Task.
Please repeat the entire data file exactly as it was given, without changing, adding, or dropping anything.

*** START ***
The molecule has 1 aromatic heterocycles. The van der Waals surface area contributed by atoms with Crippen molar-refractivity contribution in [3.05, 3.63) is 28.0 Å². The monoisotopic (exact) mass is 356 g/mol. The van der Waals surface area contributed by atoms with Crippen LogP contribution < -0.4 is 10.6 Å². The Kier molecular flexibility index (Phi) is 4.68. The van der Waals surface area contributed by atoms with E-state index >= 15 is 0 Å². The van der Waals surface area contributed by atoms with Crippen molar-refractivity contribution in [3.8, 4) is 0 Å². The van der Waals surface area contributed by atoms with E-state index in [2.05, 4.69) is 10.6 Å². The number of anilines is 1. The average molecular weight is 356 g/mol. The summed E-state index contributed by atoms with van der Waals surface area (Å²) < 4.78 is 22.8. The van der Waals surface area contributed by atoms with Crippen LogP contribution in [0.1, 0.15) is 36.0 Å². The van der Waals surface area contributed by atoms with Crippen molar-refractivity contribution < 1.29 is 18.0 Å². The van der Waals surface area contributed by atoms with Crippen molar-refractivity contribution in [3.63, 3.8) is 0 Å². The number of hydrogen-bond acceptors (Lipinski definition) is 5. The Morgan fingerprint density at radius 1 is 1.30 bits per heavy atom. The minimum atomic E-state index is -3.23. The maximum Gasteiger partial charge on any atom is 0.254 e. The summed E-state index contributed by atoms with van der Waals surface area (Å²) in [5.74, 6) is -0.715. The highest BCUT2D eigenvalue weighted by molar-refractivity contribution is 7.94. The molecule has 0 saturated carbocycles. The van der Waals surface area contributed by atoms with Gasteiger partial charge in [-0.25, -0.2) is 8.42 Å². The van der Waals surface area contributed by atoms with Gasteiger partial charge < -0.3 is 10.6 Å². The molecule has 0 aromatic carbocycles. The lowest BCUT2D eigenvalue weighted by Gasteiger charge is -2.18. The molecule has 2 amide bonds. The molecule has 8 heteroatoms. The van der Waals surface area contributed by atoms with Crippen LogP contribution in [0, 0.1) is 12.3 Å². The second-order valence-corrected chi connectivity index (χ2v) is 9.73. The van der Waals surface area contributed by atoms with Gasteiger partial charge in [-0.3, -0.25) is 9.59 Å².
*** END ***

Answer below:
The molecule has 1 aromatic heterocycles. The van der Waals surface area contributed by atoms with Crippen molar-refractivity contribution in [3.05, 3.63) is 28.0 Å². The monoisotopic (exact) mass is 356 g/mol. The van der Waals surface area contributed by atoms with Crippen LogP contribution < -0.4 is 10.6 Å². The Kier molecular flexibility index (Phi) is 4.68. The van der Waals surface area contributed by atoms with E-state index >= 15 is 0 Å². The van der Waals surface area contributed by atoms with Crippen molar-refractivity contribution in [3.8, 4) is 0 Å². The van der Waals surface area contributed by atoms with E-state index in [2.05, 4.69) is 10.6 Å². The number of anilines is 1. The average molecular weight is 356 g/mol. The summed E-state index contributed by atoms with van der Waals surface area (Å²) < 4.78 is 22.8. The van der Waals surface area contributed by atoms with Crippen LogP contribution in [0.1, 0.15) is 36.0 Å². The van der Waals surface area contributed by atoms with Crippen molar-refractivity contribution < 1.29 is 18.0 Å². The van der Waals surface area contributed by atoms with Crippen molar-refractivity contribution in [3.63, 3.8) is 0 Å². The number of hydrogen-bond acceptors (Lipinski definition) is 5. The Morgan fingerprint density at radius 1 is 1.30 bits per heavy atom. The minimum atomic E-state index is -3.23. The maximum Gasteiger partial charge on any atom is 0.254 e. The summed E-state index contributed by atoms with van der Waals surface area (Å²) in [5.74, 6) is -0.715. The highest BCUT2D eigenvalue weighted by molar-refractivity contribution is 7.94. The molecule has 0 saturated carbocycles. The van der Waals surface area contributed by atoms with Gasteiger partial charge in [-0.25, -0.2) is 8.42 Å². The van der Waals surface area contributed by atoms with Gasteiger partial charge < -0.3 is 10.6 Å². The molecule has 0 aromatic carbocycles. The lowest BCUT2D eigenvalue weighted by Gasteiger charge is -2.18. The molecule has 2 amide bonds. The molecule has 8 heteroatoms. The van der Waals surface area contributed by atoms with Crippen LogP contribution in [0, 0.1) is 12.3 Å². The second-order valence-corrected chi connectivity index (χ2v) is 9.73. The van der Waals surface area contributed by atoms with Gasteiger partial charge in [-0.3, -0.25) is 9.59 Å².